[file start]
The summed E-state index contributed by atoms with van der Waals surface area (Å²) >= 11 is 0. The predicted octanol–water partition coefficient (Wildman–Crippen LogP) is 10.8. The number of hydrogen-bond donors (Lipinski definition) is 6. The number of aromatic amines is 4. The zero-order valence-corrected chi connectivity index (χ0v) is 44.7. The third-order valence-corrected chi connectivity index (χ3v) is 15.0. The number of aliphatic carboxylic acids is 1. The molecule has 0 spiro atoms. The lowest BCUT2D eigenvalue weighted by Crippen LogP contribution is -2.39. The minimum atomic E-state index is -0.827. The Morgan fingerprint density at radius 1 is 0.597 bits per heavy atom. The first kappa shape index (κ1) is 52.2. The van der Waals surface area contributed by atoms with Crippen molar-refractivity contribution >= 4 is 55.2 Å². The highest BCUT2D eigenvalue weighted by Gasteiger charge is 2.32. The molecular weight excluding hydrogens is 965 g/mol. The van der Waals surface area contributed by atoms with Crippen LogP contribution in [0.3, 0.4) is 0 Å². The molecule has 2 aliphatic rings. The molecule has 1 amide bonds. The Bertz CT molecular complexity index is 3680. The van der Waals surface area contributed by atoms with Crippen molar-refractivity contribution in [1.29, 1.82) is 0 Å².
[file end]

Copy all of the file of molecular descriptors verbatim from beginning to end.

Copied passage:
The summed E-state index contributed by atoms with van der Waals surface area (Å²) >= 11 is 0. The predicted octanol–water partition coefficient (Wildman–Crippen LogP) is 10.8. The number of hydrogen-bond donors (Lipinski definition) is 6. The number of aromatic amines is 4. The zero-order valence-corrected chi connectivity index (χ0v) is 44.7. The third-order valence-corrected chi connectivity index (χ3v) is 15.0. The number of aliphatic carboxylic acids is 1. The molecule has 0 spiro atoms. The lowest BCUT2D eigenvalue weighted by Crippen LogP contribution is -2.39. The minimum atomic E-state index is -0.827. The Morgan fingerprint density at radius 1 is 0.597 bits per heavy atom. The first kappa shape index (κ1) is 52.2. The van der Waals surface area contributed by atoms with Crippen molar-refractivity contribution >= 4 is 55.2 Å². The highest BCUT2D eigenvalue weighted by Gasteiger charge is 2.32. The molecular weight excluding hydrogens is 965 g/mol. The van der Waals surface area contributed by atoms with Crippen LogP contribution in [0.3, 0.4) is 0 Å². The molecule has 2 aliphatic rings. The molecule has 1 amide bonds. The Bertz CT molecular complexity index is 3680. The van der Waals surface area contributed by atoms with Crippen molar-refractivity contribution in [1.29, 1.82) is 0 Å².